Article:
Reasons for Storing Files | Types of Storage Devices
|There are numerous reasons and a variety of methods for storing digital print files. Copies of original files can be made for short term storage, for back-up, or for archiving. Files may be stored on a wide range of removable media or they may be stored off-site until it is necessary to transfer them to the print provider.|
Reasons for Storing Files
Some of the reasons why print files are stored are described below:
- Back-up of Files
Some type of back-up is necessary for every computer system in the event that the system crashes or if print files are mistakenly written over or deleted. It is a good idea to perform a back-up every day. Most back-up software allows you to set a time when the back-up will initiate automatically.
- General Purpose File Storage
There are several methods in which often used print files are stored. The most common device for storing digital print files is the computer hard drive. DVD's, CD's, and Zip disks are also popular for storing files that are used often, such as clip art and photos.
- Transferring Files to a Service Bureau or Printing Company
At some point, print files will need to be transferred to a service bureau or print provider. File transfer can be accomplished with removable media such as a disk, which is then sent on to the printer or it can be transferred via the Internet. Your print provider can advise you as to the types of storage devices and job transfer methods that will work best for a particular situation.
- Archiving Seldom Used Files
Some print shops and service bureaus will archive files for a fee. They can advise you as to availability, pricing, and the time limit for archiving files. Some factors that determine whether or not files should be archived include the possibility of having changes made to a job or if the job requires rerunning. It is advisable to retain a copy of your files in the event that something happens to the files you have sent to the service bureau.
Types of Storage Devices
There are several types of devices and media that are available for the storage of digital files used for digital print output. Most devices allow for the data to be stored on some type of removable media or tape device, which allows for easy storage and transport of the data.
Choosing the correct storage device depends on how often the data will be accessed, the amount of space that is needed, and the speed of the device. One point to remember when purchasing a storage device is that the speed of your computer processor determines the data transfer speed, regardless of the speed of the storage device. Make sure that your computer is compatible with the option that you select. Some of the many storage devices are listed below:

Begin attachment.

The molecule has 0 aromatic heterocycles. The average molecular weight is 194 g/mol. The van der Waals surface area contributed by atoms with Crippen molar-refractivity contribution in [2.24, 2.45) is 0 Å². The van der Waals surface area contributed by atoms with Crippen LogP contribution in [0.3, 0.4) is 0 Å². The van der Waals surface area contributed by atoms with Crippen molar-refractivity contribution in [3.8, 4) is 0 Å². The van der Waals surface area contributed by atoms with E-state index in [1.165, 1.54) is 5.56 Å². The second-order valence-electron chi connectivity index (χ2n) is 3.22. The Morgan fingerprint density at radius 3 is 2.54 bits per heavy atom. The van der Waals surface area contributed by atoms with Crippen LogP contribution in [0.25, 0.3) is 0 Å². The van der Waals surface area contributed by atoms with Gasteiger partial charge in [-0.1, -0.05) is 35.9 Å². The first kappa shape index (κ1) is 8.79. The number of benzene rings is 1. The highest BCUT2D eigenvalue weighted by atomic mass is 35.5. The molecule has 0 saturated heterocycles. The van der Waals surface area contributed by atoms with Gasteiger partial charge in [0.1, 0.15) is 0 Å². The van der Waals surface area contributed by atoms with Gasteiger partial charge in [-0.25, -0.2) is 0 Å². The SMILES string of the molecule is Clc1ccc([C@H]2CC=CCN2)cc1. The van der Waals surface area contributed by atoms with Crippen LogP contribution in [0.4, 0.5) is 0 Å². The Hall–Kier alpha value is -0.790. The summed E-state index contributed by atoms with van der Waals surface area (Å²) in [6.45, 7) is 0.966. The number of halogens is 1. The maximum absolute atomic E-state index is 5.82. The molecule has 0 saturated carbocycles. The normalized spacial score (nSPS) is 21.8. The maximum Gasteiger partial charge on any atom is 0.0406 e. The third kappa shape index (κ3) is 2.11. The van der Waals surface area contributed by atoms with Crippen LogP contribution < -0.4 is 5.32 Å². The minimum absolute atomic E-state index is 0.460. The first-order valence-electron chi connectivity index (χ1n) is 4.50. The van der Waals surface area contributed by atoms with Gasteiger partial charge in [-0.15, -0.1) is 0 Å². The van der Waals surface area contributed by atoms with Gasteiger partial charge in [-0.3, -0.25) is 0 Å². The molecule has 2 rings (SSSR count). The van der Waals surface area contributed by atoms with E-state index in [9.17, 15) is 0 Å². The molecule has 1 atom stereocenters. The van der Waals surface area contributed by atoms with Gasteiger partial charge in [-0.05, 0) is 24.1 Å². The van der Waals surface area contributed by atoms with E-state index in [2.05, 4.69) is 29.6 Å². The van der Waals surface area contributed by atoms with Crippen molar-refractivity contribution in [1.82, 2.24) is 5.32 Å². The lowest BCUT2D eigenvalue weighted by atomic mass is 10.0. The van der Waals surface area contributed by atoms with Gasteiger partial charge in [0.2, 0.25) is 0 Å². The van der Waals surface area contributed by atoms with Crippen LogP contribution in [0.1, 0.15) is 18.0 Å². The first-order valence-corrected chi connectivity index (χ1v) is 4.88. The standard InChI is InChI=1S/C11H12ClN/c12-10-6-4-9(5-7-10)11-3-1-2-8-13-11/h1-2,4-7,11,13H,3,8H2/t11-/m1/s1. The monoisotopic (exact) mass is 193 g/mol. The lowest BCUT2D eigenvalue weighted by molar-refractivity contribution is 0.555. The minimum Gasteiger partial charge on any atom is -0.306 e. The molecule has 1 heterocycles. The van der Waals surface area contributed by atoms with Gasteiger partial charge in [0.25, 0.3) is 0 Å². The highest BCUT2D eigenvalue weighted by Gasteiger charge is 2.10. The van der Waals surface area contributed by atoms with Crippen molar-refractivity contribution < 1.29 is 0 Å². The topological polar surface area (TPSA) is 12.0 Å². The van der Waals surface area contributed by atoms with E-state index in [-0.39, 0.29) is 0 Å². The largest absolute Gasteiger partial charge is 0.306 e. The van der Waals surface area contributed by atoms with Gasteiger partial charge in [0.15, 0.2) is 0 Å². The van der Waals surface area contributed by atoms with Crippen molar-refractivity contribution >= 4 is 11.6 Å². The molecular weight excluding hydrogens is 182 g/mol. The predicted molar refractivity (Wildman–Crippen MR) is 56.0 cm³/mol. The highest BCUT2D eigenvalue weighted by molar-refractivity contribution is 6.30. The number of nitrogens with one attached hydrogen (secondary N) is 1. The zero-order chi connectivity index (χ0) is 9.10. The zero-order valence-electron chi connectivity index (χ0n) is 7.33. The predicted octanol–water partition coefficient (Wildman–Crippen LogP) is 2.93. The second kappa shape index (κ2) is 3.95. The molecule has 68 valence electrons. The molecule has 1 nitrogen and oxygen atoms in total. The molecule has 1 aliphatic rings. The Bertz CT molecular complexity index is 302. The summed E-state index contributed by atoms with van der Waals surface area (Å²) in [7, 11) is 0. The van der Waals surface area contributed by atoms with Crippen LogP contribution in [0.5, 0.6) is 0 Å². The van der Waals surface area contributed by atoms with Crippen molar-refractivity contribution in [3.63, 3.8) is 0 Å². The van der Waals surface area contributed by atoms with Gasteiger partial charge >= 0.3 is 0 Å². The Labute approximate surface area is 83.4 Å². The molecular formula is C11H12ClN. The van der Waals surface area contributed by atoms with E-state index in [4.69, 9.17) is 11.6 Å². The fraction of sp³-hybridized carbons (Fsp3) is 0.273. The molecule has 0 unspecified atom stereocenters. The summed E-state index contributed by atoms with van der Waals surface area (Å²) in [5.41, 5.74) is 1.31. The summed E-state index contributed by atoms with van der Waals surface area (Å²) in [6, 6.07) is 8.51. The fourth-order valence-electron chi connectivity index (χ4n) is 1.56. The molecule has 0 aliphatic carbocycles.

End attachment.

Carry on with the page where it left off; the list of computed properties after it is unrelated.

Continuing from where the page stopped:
- Hard Drive
The capacity of hard drives continues to increase while their cost has decreased. Either an external or an internal hard disk can be added to provide additional storage. By stacking and connecting a number of high capacity hard drives together in a RAID (Redundant Array of Independent Disks), an almost unlimited quantity of data storage can be obtained. All data that is written to one drive is automatically duplicated on the second drive, providing continuous data back-up in a process called mirroring.
- Removable Disks
There are many types of removable disks available from a variety of manufacturers that offer a complete range of storage capabilities. Among the most popular are DVD's, CD's, Zip, and Jaz disks with storage capacities ranging from 100 MB to several GB.
- Tape Cartridges
Like removable disks, tape cartridges are made by many different companies and generally have a much larger storage capacity than disks. They are often used as back-ups for larger files.
The Internet can be used to access online service bureaus that specialize in content storage. Content can be stored for a fee or it may be stored free depending on the other types of services that are purchased from the service bureau.
- Solid-State Removable Storage
Storing data with solid-state removable storage is fast, small, light and the devices have no moving parts. It is not magnetic like a hard disk or optical like a CD, but is a solid state semiconductor such as battery backed RAM. Access time is faster than a disk because the data can be randomly accessed and does not rely on a read/write interface head synchronizing with a rotating disk. They also provide greater physical resilience to vibration, shock and extreme temperature changes. The one disadvantage that solid-state storage has is the higher cost per megabyte of storage. They are used for small, portable devices such as digital cameras and PDAs. A special card reader is required so that the disks can be read on a standard PC. Solid state storage is based on read-only memory (ROM). ROM is sometimes described as nonvolatile memory as it doesn't require any power to keep its contents intact. It is also referred to as Flash memory. There currently is no standard in flash memory types. You may have two different devices that use two different types of cards.